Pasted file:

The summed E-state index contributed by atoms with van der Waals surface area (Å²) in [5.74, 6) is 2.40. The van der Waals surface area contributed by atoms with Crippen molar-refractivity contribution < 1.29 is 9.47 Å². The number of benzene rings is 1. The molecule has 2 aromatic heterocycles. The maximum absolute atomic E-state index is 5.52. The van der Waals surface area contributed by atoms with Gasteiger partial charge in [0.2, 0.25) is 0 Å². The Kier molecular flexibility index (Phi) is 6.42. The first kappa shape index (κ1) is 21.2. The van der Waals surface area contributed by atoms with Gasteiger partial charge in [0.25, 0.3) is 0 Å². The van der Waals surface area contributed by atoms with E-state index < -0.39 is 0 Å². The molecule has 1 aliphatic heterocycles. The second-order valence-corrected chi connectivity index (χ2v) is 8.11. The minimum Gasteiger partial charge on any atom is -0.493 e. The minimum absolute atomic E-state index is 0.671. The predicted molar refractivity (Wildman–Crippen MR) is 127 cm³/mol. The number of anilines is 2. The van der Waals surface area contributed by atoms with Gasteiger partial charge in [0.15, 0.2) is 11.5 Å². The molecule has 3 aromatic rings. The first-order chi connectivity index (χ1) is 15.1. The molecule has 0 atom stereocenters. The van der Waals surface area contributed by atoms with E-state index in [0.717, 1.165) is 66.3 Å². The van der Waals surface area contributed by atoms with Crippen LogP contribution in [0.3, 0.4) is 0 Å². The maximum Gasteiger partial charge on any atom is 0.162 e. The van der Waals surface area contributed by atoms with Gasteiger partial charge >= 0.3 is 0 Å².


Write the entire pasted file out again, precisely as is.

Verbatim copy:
The summed E-state index contributed by atoms with van der Waals surface area (Å²) in [5.74, 6) is 2.40. The van der Waals surface area contributed by atoms with Crippen molar-refractivity contribution < 1.29 is 9.47 Å². The number of benzene rings is 1. The molecule has 2 aromatic heterocycles. The maximum absolute atomic E-state index is 5.52. The van der Waals surface area contributed by atoms with Gasteiger partial charge in [0.2, 0.25) is 0 Å². The Kier molecular flexibility index (Phi) is 6.42. The first kappa shape index (κ1) is 21.2. The van der Waals surface area contributed by atoms with Gasteiger partial charge in [0.25, 0.3) is 0 Å². The van der Waals surface area contributed by atoms with E-state index < -0.39 is 0 Å². The molecule has 1 aliphatic heterocycles. The second-order valence-corrected chi connectivity index (χ2v) is 8.11. The minimum Gasteiger partial charge on any atom is -0.493 e. The minimum absolute atomic E-state index is 0.671. The predicted molar refractivity (Wildman–Crippen MR) is 127 cm³/mol. The number of anilines is 2. The van der Waals surface area contributed by atoms with Gasteiger partial charge in [0.15, 0.2) is 11.5 Å². The molecule has 3 aromatic rings. The first-order chi connectivity index (χ1) is 15.1. The molecule has 0 atom stereocenters. The van der Waals surface area contributed by atoms with E-state index in [0.717, 1.165) is 66.3 Å². The van der Waals surface area contributed by atoms with Crippen LogP contribution in [0.3, 0.4) is 0 Å². The maximum Gasteiger partial charge on any atom is 0.162 e. The van der Waals surface area contributed by atoms with Gasteiger partial charge >= 0.3 is 0 Å².